LISTEN: John Piper and Tony Evans Push for Racial Harmony Within the Church

It was an honor to share the stage with John Piper at last week's "multi-ethnic ministries" conference in Memphis (Kainos). (Tony Evans Facebook)
It was an honor to share the stage with John Piper at last week’s “multi-ethnic ministries” conference in Memphis (Kainos). (Tony Evans Facebook)

In a recent episode of “Ask Pastor John,” Dr. John Piper expressed his gratitude for having been a part of a conference where he spoke alongside Dr. Tony Evans regarding Biblical perspectives on racial harmony within the church.

John Piper and Tony Evans are faithful expositors of God’s word, having each served in the pulpit for decades. Though Piper knew Dr. Evans, he had never heard him preach in person. The two were invited as guest speakers at the Kainos event in Memphis, TN, – a conference encouraging pastors to grow the church “into the kind of multi-ethnic face that it will have in the kingdom,” Piper says.

The retired pastor and author says he was enthralled by Dr. Evans’ message at the conference. Evans, who was the first African American to get his doctorate at Dallas Theological Seminary, pastors Oak Cliff Bible Fellowship in Dallas, Texas. The two men delivered messages at the conference, and did a Q-and-A together – Piper joked that the event’s host wanted the perspective of “Two old guys – I think he’s 65, I’m 68 – so we’ve lived through a lot of racial stuff, and he wanted us to get into our stories,” he says.

Piper came away from Dr. Evan’s message more joyful and passionate for racial harmony within the church – “I just sat there enthralled at the way [Evans] used the Bible and spoke about the Bible in relationship to the whole issue of racial diversity and racial harmony,” he says. Dr. Evans spoke from John chapter four, where Jesus approached the woman at the well – “[Evans] walked us through it, dropping nuggets of wisdom everywhere,” Piper says.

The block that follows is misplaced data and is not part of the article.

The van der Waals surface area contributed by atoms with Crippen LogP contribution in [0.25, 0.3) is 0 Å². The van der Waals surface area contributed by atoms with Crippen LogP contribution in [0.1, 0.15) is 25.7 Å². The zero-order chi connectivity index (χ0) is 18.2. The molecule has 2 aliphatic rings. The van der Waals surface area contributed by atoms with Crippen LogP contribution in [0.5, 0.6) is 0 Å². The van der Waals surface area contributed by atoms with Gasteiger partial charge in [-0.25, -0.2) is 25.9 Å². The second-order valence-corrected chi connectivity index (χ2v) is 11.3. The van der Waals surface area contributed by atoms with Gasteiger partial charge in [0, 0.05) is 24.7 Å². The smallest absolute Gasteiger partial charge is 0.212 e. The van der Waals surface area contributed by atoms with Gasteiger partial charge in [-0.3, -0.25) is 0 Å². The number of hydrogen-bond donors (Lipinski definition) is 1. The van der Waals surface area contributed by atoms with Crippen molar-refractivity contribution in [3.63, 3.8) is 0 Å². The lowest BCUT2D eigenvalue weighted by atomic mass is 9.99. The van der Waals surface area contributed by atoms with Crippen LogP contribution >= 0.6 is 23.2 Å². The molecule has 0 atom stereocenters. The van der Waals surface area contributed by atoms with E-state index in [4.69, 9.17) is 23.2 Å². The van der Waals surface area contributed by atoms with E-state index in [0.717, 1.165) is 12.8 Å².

Jesus didn’t need to go through Samaria on His journey, Evans explained – in fact, Jews often thought themselves racially superior to the Samaritans and would not even venture to travel through the country. Christ did so because He wanted to demonstrate that the Gospel breaks down racial divides – or, as Evans put it, “Spiritual needs overrode cultural differences.”

The Samaritan woman knew that Jesus was a Jew because of His physical appearance and the way that He spoke. “Implication: He didn’t stop being a Jew in order to reach this ‘half-breed’ Samaritan,” Piper says, summarizing Evans’ message – “You don’t have to stop being who you are in order to reach out across the [racial] line – but you don’t let who you are get in the way of reaching, either.”

Jesus asked the Samaritan woman for a drink, indicating that He was willing to touch a vessel that an unclean, non-Jew would bring Him. It was as if Christ said, “I’m not willing to touch your soul until I’m willing to drink from your cup,” Evans said.

“Best of all, for me … is the forceful way Dr. Evans put the Bible as the plumb line – not racial preferences as the plumb line – in all of our activity with regard to race and ethnicity. He said things like:

‘Jesus is not calling white to be black or black to be white, but both to be Biblical’ … ‘Biblical truth overrides cultural differences’ … ‘Adjust your humanity to your faith, not your faith to your humanity’ … ‘Black is beautiful only when it’s Biblical. White is right only when it agrees with Holy Writ.’

That’s just plain powerful and good,” says Piper.

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SOURCE: Gospel Herald
Lauren Leigh Noske